These events set the stage for the formation of the NGO, GRUFIDES in 2001 in the city of Cajamarca. These urban activists, mostly university students, were organized and guided by Marco Arana, who at that time served as the Catholic priest of the public University parish. Offering educational, political and legal support to Campesino Communities adversely affected by Yanacocha's mining operations, GRUFIDES quickly gained considerable legitimacy among many of these Communities.

The relationship and trust between GRUFIDES and local Campesino Communities was quickly put on public display when the first large-scale confrontation occurred between Yanacocha and people from both rural and urban Cajamarca. In 2001 Yanacocha brought an action in the Peruvian Constitutional Court arguing that the municipal by-law protecting Quilish Mountain violated its constitutional right to property and freedom to work, on the basis that Yanacocha held the mineral rights, and some of the surface rights corresponding to Quilish Mountain. The Constitutional Court declared in 2003 that Yanacocha's mineral exploitation rights were compatible with the municipal by-law designating Quilish Mountain a protected area. 78 Thus, the Court left the by-law intact while requiring Yanacocha to undertake an environmental impact assessment before continuing with its exploration activities in the area. Yanacocha positioned its machinery near Quilish Mountain as it waited for the Ministry of Energy and Mining to make the final decision on the environmental assessment. 79 When the Ministry gave Yanacocha the green light in 2004, thousands protested in the streets of the city of Cajamarca. 80 Campesino Communities mobilized to physically block Yanacocha's machinery and a general strike took place in Cajamarca. 81

In the midst of this unrest, Marco Arana from GRUFIDES was proposed as mediator between community leaders on the one hand, and Yanacocha and State authorities, on the other. 82 As a result of these mediations, Yanacocha withdrew, at least temporarily, its plans to exploit Quilish Mountain. As a consequence of its role in resolving the conflict, GRUFIDES’ reputation as an ally of mining-affected communities gained national recognition and the 2004 National Prize in Human Rights was awarded to Marco Arana for his participation in the mediation.

However, not everyone was happy with the rising prominence of GRUFIDES as a defender of mining-affected communities. In late 2005, Canadian Lutheran World Relief was told by the Canadian government that it had to end its funding of GRUFIDES or lose its co-financing support from the Canadian government. The reason provided was that GRUFIDES’ work was a foreign relations problem for Canada. 83 As a result, Lutheran World Relief terminated GRUFIDES’ funding in October 2005 in the middle of the agreed project cycle. The terminated funds represented approximately one-third of GRUFIDES’ budget at the time.

The behind-the-scenes manoeuvring of the Canadian government was only the beginning of the problems GRUFIDES was to confront. The GRUFIDES Case alleges that in the aftermath of Quilish, Yanacocha escalated its efforts to repress the environmental and social activism growing within Campesino Communities and so closely identified with GRUFIDES’ NGO work. Given that this repression occurred primarily through a web of contracted and sub-contracted private security services, a brief introduction to the phenomena of private security in Peru follows.

3.2 The privatization and internationalization of private security in Peru

The sustained level of Campesino protest in Cajamarca indicates that public and private institutions to date have not responded effectively to the demands of mining-affected communities. This uncomfortable standoff mirrors similar events in the rest of the country. While some mining companies in Peru have assumed an amicable approach to dialogue with Campesino Communities, the more conservative institutions have resisted the increasing power of these social movements. 84 The level of violent conflicts in Peru between Communities, mining companies and the State has escalated dramatically since the year 2000. 85 In 2006 alone, 83 attacks on environmental and human rights defenders were reported. 86 Private security companies are increasingly the principal mediators of these violent confrontations.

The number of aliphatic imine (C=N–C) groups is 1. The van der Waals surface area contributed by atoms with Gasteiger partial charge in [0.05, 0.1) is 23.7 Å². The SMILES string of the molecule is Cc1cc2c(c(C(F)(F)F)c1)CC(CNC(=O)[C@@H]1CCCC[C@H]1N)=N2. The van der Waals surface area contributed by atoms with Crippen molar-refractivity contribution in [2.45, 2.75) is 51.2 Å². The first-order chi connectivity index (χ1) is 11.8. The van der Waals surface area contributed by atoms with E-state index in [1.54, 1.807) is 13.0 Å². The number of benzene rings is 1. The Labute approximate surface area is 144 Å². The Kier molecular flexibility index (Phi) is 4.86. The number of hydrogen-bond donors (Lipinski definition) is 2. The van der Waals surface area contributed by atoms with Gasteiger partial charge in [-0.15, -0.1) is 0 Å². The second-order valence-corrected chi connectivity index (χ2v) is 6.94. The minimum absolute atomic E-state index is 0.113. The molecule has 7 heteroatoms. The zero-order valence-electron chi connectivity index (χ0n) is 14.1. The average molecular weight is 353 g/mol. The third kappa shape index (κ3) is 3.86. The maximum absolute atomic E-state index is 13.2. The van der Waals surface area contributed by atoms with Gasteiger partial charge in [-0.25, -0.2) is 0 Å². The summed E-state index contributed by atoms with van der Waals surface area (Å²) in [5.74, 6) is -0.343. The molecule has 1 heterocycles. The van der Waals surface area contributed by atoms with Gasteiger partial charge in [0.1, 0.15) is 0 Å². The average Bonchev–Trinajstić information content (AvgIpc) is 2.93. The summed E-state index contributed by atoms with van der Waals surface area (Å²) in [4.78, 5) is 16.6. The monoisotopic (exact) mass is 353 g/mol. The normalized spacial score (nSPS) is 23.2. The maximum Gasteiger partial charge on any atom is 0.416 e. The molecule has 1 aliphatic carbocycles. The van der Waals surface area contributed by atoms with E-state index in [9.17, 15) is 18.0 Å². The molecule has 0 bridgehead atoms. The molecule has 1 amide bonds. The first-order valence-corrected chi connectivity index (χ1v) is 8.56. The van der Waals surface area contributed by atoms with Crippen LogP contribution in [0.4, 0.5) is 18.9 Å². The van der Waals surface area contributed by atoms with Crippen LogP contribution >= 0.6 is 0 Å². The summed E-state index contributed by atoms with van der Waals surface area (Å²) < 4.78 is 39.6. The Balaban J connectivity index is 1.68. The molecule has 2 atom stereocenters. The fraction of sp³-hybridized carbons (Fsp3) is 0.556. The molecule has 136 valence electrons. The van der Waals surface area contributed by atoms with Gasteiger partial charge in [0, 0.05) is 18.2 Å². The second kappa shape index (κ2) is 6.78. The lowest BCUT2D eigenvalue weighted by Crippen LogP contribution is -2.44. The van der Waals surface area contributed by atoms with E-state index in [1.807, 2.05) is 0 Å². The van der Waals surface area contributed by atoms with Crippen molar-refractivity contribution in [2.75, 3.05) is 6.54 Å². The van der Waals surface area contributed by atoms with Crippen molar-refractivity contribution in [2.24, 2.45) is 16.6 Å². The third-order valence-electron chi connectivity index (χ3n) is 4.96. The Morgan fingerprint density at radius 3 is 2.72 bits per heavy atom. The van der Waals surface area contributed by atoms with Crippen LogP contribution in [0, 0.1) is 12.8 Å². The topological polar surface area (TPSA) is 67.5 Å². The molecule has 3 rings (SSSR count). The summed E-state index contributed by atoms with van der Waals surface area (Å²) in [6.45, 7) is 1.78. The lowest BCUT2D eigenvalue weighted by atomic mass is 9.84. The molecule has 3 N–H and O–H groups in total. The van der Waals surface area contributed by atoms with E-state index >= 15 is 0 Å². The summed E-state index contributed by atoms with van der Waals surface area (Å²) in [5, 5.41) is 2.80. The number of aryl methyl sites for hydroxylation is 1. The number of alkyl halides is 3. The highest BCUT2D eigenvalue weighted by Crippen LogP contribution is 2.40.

It has been observed that the proliferation of private security companies is a frequent consequence of the neo-liberal restructuring of economic and social policies. 87 This is certainly the case in Peru where there has been an enormous expansion of private security companies since the neo-liberal shift initiated in the early 1990s. 88 Since then, successive Peruvian governments have not increased the number of public police officers. 89 In 2008 the number of private security guards in Peru was estimated to be 100,000, outnumbering the public police force of about 92,000. 90 It is also believed that half of the private security guards in Peru work for companies in the informal sector, many of which provide security to multinational companies. 91

There is a close relationship in Peru between State officials and private security companies. In many cases, former members of the Armed Forces or the National Police Force are the owners or senior managers of these companies. 92 Moreover, off-duty police officers are permitted to work for private security companies while using State property such as weapons, uniforms and ammunition. 93

The private security company known as Forza exemplifies these trends in Peru. Forza was created in 1991 with the objective of offering complete ‘corporate security’ services to diverse companies in Peru with a specialization in the industrial, mining and energy sector. 94 Retired personnel from the Armed Forces who specialized in subversion and espionage work for the Fujimori government founded, and continue to manage, Forza. 95 In 1993 Forza became Yanacocha's exclusive private security company. 96 In 2007 Securitas, one of the largest transnational private security corporations in the world, 97 acquired Forza as part of its expansion into the Latin American private security market. According to the Securitas website, its decision to enter the Peruvian security market through the acquisition of Forza was decisively influenced by Forza's ‘prestige, experience and position in the Peruvian market’. 98